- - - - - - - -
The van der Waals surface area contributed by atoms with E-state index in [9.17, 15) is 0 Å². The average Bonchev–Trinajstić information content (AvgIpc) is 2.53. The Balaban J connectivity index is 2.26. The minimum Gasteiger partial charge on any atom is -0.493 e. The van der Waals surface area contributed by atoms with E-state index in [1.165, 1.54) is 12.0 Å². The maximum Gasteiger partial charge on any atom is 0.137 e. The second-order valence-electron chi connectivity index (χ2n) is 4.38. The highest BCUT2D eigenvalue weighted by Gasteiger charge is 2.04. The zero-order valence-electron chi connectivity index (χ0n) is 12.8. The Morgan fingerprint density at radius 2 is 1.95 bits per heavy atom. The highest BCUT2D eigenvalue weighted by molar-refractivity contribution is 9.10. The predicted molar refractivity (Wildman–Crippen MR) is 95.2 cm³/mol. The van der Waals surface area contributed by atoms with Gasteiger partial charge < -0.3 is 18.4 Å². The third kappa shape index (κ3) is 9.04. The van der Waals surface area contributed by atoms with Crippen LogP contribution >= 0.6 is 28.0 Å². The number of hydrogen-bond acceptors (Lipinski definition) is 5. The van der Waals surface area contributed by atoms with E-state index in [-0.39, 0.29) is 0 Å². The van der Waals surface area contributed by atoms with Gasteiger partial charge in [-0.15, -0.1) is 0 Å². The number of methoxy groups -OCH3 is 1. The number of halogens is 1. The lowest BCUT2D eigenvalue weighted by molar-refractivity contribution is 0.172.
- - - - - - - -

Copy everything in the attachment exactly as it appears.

The van der Waals surface area contributed by atoms with E-state index in [9.17, 15) is 0 Å². The average Bonchev–Trinajstić information content (AvgIpc) is 2.53. The Balaban J connectivity index is 2.26. The minimum Gasteiger partial charge on any atom is -0.493 e. The van der Waals surface area contributed by atoms with E-state index in [1.165, 1.54) is 12.0 Å². The maximum Gasteiger partial charge on any atom is 0.137 e. The second-order valence-electron chi connectivity index (χ2n) is 4.38. The highest BCUT2D eigenvalue weighted by Gasteiger charge is 2.04. The zero-order valence-electron chi connectivity index (χ0n) is 12.8. The Morgan fingerprint density at radius 2 is 1.95 bits per heavy atom. The highest BCUT2D eigenvalue weighted by molar-refractivity contribution is 9.10. The predicted molar refractivity (Wildman–Crippen MR) is 95.2 cm³/mol. The van der Waals surface area contributed by atoms with Gasteiger partial charge < -0.3 is 18.4 Å². The third kappa shape index (κ3) is 9.04. The van der Waals surface area contributed by atoms with Crippen LogP contribution >= 0.6 is 28.0 Å². The number of hydrogen-bond acceptors (Lipinski definition) is 5. The van der Waals surface area contributed by atoms with E-state index in [-0.39, 0.29) is 0 Å². The van der Waals surface area contributed by atoms with Gasteiger partial charge in [-0.15, -0.1) is 0 Å². The number of methoxy groups -OCH3 is 1. The number of halogens is 1. The lowest BCUT2D eigenvalue weighted by molar-refractivity contribution is 0.172.